Feline cardiomyopathies – new ACVIM consensus statement guidelines

Monday, June 15th, 2020


The American College of Veterinary Internal Medicine frequently publish consensus statement guidelines on a wide variety of topics from large and small animal medicine. They are all written by experts in their field and provide some really handy guidelines for veterinary professionals to follow, ensuring that you are managing your cases to the highest standard. What is even better is that they are all free to access from the Journal of Veterinary Internal Medicine. Feline cardiomyopathies is the most recent published consensus statement.

I thought it might be useful to summarise this document, in particular changes that have been suggested to the way in which we think about and manage feline heart disease.

 

Classification of diseases

Suggested changes to the way in which we classify feline heart disease are discussed. The old classification system was as follows:

  • Hypertrophic cardiomyopathy (HCM)
  • Restrictive cardiomyopathy (RCM)
  • Dilated cardiomyopathy (DCM)
  • Arrhythmogenic right ventricular cardiomyopathy (ARVC)
  • Unclassified cardiomyopathy (UCM)

This consensus statement has suggested that we keep these names EXCEPT for UCM and that we add the word ‘phenotype’ after each one e.g. HCM phenotype. Unclassified cardiomyopathy will now be called ‘nonspecific phenotype’ – this is a phenotype that does not fit into the other classification systems. It should be described based on morphology and function on echocardiography so that changes over time can be tracked.

Classifications can change over time such that a cat with HCM can develop RCM towards the later stages. They have also suggested that in cases where we document hyperthyroidism that we would call this ‘HCM phenotype in conjunction with hyperthyroidism’.

 

Staging

A new staging system has been proposed, similar to the mitral valve disease one in dogs. It is as follows:

  • Stage A – predisposed breeds without evidence of myocardial disease
  • Stage B1 – subclinical – normal/ mild atrial enlargement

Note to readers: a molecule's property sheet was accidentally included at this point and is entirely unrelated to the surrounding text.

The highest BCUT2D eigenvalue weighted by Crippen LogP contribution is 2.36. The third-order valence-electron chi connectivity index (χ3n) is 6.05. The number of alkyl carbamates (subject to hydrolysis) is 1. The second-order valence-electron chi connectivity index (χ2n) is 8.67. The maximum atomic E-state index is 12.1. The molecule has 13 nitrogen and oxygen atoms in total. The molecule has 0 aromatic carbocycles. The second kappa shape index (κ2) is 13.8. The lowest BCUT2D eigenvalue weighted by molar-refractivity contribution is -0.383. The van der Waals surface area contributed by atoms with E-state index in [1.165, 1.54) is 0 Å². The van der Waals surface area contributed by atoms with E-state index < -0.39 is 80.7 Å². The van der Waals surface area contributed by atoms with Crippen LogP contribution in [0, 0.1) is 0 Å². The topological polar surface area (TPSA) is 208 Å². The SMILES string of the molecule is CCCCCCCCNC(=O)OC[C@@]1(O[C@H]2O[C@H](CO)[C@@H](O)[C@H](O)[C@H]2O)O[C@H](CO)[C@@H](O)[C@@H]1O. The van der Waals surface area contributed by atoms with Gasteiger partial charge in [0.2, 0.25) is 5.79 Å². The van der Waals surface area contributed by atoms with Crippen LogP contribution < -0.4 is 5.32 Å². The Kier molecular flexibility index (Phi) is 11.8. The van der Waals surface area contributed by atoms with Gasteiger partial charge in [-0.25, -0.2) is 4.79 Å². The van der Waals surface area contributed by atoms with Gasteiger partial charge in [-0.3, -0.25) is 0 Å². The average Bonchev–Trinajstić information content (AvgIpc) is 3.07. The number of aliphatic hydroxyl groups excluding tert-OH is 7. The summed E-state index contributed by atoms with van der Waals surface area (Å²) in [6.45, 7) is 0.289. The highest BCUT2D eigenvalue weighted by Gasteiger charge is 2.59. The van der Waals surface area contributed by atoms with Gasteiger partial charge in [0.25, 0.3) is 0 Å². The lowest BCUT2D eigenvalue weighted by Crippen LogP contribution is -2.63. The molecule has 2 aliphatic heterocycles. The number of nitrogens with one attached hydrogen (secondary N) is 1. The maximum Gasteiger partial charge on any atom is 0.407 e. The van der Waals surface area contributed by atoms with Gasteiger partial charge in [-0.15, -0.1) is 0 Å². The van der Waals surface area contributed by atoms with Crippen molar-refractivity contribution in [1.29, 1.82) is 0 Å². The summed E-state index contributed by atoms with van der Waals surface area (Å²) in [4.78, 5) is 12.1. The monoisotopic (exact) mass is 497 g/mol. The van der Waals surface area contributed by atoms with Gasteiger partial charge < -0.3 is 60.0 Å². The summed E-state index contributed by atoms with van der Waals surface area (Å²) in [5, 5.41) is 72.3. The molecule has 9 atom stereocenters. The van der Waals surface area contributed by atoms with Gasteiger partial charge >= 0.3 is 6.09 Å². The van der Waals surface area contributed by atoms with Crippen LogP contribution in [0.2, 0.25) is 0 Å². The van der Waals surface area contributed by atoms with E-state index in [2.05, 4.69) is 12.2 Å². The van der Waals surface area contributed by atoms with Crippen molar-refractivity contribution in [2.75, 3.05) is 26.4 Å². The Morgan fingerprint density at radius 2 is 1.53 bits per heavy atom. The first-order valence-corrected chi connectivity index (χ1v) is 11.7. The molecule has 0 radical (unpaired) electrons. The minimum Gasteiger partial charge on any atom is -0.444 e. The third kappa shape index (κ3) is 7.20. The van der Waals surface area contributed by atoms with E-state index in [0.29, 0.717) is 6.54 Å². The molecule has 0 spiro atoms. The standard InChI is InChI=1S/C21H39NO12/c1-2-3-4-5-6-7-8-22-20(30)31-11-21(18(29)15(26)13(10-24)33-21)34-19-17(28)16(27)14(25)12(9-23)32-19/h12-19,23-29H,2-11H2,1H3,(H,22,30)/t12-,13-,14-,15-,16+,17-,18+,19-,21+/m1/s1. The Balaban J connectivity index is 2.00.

• Stage B2 – subclinical – moderate/ severe atrial enlargement
  • Stage C – current/ previous heart failure/ thromboembolism
  • Stage D – refractory heart failure

The consensus statement focuses more on HCM as it is the most commonly encountered feline heart disease.

 

Natural history

Cats with HCM tend to be older, male cats with a loud systolic murmur (although HCM can be seen in young cats, females and cats without a murmur). Some breeds are predisposed such as the Maine Coon, Ragdoll, British Shorthair, Bengal, Persian, Sphynx etc. Mutations in the sarcomeric genes have been identified in Maine Coon and Ragdoll breeds.

Prognosis is difficult to establish as many cats have HCM and remain symptom free for their life. A younger age at diagnosis and lack of clinical signs favour a better prognosis. Gallop sounds, atrial enlargement, reduced systolic function, extreme hypertrophy etc all carry a worse prognosis.

 

Diagnosis

  • Genetic testing is advised in Maine Coon and Ragdoll cats intended for breeding.
  • Cats homozygous for a mutation should not be bred from.
  • Cats negative for the mutation can still develop HCM and should be regularly screened.
  • Radiography is insensitive for the diagnosis of mild-moderate HCM.
  • If radiographs cannot be obtained safely they should be delayed in favour of thoracic ultrasound.
  • NT-proBNP is not advised for differentiating normal cats from cats with mild-moderate disease, it is only useful if the cat has severe disease.
  • Total T4 should be evaluated in any cat >6yrs of age.
  • Doppler echo is the gold standard test.
  • Protocols for echocardiography from basic to advanced are outlined in the document (see the link for these). They vary from a focused point-of-care examination to standard of care and best practice (Doppler).
  • Echo should be considered for a cat with gallop sound, murmur or arrhythmia.
  • Point-of-care ultrasound should be considered in any cat that is dyspnoeic and is the diagnostic method of choice to minimise stress.

 

Treatment

  • Stage B1 – no treatment but should be monitored annually.
  • Stage B2 – increased risk of heart failure/ thromboembolism. Clopidogrel should be considered in cats at risk of thromboembolism i.e. smoke (spontaneous echo contrast), moderate to severe atrial enlargement etc. They should be monitored for development of disease and clinical signs. No other treatment indicated unless complex arrhythmias.
  • Stage C:
    • Acute – Oxygen, butorphanol, intravenous furosemide (boluses 1-2 mg/kg or CRI), AVOID fluids and beta-blockers, thoracocentesis if pleural effusion, if low output signs pimobendan orally can be considered (off-licence use in cats) and or dobutamine. Monitor renal values and electrolytes, including after discharge.
    • Chronic – oral furosemide titrated to maintain a sleeping/ resting respiratory rate <30 breaths per minute. Ace inhibitors can be used, but a recent study showed lack of efficacy. Clopidogrel should be started. Re-examine every 2-4 months, if possible.
  • Stage D – can consider torasemide (off licence) and spironolactone (adverse reactions have been documented in the Maine Coon). Use taurine if DCM. Prioritise calorie intake.
  • Thromboembolism – opioid analgesia (avoid NSAIDs), anti-coagulant medication, clopidogrel.

We have webinars on feline cardiomyopathies and aortic thromboembolism on our website that give more information on diagnosis and management of these disease processes.